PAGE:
Several years ago I started an educational start-up. I left a wonderful position at a prestigious educational institution. It was a big risk.
It didn’t work out as I hoped.
After teaching Jewish texts for 20 years, I wanted something more: I wanted to bring God back to the conversation.
I had a dream of reviving the most central idea in Judaism – a personal relationship with God. I wanted to create a safe venue where any Jew could explore his or her personal relationship with God. This start-up would be a place where people could articulate wherever they were at – without fear of being judged or attacked. It would be an incubator for belief – without any goal of religious observance or identification.
The tagline of this start-up was: “Bringing God back to the Conversation”.
I didn’t want to talk about spirituality. I felt that spirituality had been co-opted in the Jewish world to be synonymous with yoga, meditation, vegetarianism, and an overall “crunchy” orientation. I wanted a place where everyone could explore their relationship with God.
But it didn’t work. The tagline that I was so proud of proved to be a disaster.
I heard again and again from people in the field, from our own educators, and even from the participants: “Aryeh, the word ‘God’ closes the door for so many Jews. We would have 10 times as many people in the programs if we just dropped the word ‘God’. You’re shooting yourself in the foot.”
I was stubborn. I wouldn’t give in. I said to myself, “We are going to charge ahead and the rest of the Jewish world will just have to catch up.”
Well, it didn’t happen that way. After 3 years, I gave in. I took ‘God’ out of the conversation. I replaced “God” with “Soulful”. And you know what? Everyone was right. “God” was the obstacle. People started coming in droves. The program boomed – in high schools, universities, and in synagogue adult education programs. But something in me is still very sad.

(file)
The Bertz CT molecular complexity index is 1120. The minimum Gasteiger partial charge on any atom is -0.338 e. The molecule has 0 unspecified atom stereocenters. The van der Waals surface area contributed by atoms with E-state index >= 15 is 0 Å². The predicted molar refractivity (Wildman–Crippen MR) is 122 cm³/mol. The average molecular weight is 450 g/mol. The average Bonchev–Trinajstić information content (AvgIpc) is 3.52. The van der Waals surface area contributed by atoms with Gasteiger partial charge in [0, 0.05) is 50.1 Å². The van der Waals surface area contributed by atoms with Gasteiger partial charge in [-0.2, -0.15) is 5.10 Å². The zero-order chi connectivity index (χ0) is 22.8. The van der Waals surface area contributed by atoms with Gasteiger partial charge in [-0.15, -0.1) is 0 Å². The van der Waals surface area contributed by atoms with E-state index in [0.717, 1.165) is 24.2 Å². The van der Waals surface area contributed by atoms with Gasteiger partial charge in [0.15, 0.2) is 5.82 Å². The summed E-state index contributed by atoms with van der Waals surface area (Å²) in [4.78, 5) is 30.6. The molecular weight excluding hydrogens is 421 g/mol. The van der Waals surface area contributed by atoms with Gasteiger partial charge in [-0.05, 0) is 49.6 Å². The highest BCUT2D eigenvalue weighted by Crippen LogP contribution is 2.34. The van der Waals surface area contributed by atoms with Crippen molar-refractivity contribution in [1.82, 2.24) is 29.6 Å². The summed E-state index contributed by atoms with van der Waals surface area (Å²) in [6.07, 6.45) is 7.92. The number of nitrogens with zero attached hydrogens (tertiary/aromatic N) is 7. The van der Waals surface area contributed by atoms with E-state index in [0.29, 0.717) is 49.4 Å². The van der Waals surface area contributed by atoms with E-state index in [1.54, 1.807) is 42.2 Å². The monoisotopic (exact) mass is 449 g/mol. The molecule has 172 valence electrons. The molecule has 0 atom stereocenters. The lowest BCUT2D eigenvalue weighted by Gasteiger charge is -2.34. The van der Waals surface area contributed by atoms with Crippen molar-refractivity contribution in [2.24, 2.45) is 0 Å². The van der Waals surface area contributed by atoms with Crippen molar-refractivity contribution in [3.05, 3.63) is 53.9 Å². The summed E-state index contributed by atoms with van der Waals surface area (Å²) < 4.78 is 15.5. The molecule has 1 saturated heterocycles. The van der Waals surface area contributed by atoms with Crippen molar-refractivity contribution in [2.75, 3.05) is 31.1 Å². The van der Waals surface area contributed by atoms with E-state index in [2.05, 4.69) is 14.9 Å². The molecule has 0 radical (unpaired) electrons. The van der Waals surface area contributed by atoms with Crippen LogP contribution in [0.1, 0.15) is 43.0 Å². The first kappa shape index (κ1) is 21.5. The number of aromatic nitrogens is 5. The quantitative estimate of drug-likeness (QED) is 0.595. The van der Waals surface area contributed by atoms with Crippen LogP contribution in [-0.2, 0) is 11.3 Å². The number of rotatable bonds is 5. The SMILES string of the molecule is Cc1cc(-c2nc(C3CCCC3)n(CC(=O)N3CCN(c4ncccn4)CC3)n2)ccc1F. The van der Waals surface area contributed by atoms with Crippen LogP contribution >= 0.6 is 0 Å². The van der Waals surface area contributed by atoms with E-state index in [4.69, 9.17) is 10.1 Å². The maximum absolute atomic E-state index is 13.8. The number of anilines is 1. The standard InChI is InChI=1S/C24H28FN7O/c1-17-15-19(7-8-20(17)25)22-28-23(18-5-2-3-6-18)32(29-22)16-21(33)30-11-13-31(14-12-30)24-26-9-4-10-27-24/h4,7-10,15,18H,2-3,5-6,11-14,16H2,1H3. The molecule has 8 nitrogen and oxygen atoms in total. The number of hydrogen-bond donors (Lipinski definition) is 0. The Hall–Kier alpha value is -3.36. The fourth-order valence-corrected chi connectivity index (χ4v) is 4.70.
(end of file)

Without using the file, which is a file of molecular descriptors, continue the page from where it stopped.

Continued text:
A Judaism without God – however that word is understood – is a bit empty. We Jews brought an awareness of a personal God to the world – but now it is the one thing we don’t like to talk about.
Judaism began with Abraham hearing the voice of God. Jacob wrestled with the angel. Moses took off his shoes at the burning bush. They were having a personal relationship with a transcendent God. A God that is paradoxically very far away and very close.
The Torah does not talk about having a ‘spiritual’ or ‘soulful’ experience. The Torah uses the word “God”.
But I understand why dealing with the “God issue” can be so daunting for adults.
For me, after learning for many years and teaching for almost 30, I am aware that my relationship with God is not as clear as it once was. It is full of contradictions. I know that when I begin to talk about my relationship with God I often spout clichés and sound like a third-grader. I feel nervous and vulnerable because it is such a personal issue. I feel shy and embarrassed that I went to rabbinical school, studied for so many years, and still have figured this out. Shouldn’t I know what my relationship is with God by now?
I don’t have the answers and I’m not looking for someone to “show me the light” or give me advice. I need to deal with my relationship with God, to explore it and talk about it – on my own terms, in a safe non-judgemental way.
I wonder when we will be ready to bring God back to the conversation.